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January 8, 2003
I've had some interesting e-mail on the subject, which I thought I'd address here for the curious. One person mentioned the possibility of ricin dissolved in DMSO. I have to say that that's a nasty thought, because DMSO certainly does increase skin permeability. But I don't know how soluble a large peptide like this would be - even in DMSO, which is generally a solvent of last resort in chemistry. And even if you could get some of the protein in there, odds are excellent that it would denature, change its conformation as it went into solution. Most enzymes shift around so much going into solvents like DMSO that they lose their activity completely. Not all of them, though - but I would put ricin in the category of unlikely to survive the transition. It has an important disulfide bond that would probably be labile to oxidation on storage in DMSO as well.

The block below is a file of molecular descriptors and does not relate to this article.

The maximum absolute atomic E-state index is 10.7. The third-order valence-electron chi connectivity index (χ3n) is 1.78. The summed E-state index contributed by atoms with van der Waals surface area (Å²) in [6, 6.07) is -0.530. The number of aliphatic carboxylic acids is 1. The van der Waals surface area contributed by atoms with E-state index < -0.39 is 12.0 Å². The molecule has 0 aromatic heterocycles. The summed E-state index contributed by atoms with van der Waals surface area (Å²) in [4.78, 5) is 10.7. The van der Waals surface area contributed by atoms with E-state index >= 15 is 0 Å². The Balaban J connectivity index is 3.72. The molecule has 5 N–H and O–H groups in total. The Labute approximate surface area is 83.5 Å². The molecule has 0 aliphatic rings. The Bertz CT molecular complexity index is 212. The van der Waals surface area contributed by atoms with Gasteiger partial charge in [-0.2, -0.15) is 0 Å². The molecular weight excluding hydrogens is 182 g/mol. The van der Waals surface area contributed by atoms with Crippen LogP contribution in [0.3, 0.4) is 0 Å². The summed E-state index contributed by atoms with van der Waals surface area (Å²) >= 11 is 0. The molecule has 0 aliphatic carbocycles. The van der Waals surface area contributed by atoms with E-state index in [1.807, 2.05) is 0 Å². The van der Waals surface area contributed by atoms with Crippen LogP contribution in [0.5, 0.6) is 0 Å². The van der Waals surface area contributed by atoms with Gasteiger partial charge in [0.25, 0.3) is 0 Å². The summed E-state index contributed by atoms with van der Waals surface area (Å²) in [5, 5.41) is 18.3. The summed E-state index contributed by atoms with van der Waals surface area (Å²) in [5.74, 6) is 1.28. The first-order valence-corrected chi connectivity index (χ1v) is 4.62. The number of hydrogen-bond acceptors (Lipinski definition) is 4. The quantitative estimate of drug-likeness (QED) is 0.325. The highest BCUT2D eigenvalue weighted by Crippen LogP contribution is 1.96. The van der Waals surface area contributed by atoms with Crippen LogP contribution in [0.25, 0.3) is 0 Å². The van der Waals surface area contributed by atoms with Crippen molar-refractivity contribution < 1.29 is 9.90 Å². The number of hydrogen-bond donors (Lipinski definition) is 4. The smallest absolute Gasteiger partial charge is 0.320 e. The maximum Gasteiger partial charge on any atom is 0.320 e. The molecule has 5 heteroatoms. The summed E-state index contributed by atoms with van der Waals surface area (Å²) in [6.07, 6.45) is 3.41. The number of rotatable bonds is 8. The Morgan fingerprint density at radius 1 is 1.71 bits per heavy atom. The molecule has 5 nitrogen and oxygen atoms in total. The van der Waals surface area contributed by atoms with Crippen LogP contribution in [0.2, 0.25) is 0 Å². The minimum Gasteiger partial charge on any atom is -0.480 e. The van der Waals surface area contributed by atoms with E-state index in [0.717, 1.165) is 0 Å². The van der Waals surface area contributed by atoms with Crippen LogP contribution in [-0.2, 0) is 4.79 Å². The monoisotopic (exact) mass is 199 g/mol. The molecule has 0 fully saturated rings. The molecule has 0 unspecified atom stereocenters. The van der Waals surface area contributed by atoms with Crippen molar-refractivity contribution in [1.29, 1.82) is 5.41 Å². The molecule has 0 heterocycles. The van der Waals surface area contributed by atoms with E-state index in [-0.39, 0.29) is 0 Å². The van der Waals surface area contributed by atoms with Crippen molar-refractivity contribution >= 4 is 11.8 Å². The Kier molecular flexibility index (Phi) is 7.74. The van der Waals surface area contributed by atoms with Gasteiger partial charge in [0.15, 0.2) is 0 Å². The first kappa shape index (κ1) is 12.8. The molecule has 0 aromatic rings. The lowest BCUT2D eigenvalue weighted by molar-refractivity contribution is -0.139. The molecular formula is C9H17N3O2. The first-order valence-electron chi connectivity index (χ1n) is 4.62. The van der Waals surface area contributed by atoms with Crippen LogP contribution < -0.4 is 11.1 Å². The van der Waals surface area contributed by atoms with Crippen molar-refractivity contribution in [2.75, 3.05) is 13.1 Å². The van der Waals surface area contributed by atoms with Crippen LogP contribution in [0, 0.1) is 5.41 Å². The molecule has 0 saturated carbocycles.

Others have mentioned food adulteration. If my guesstimate of a gram or two for lethality is right, a big problem would be that the stuff would probably alter the taste of whatever you added it to. I certainly have no idea of what ricin tastes like - and I'm not about to find out, because sublethal doses are still pretty unpleasant. But it's unlikely to be unnoticable. The heat of cooking is an even better denaturant than any organic solvent, usually, but ricin is said to be unusually heat-stable. That's not saying much in protein chemistry, though - boiling water is considered insane heat in the protein world. It's not likely to be a useful agent in someone's french fries; you'll just have to count on the acrylamide.
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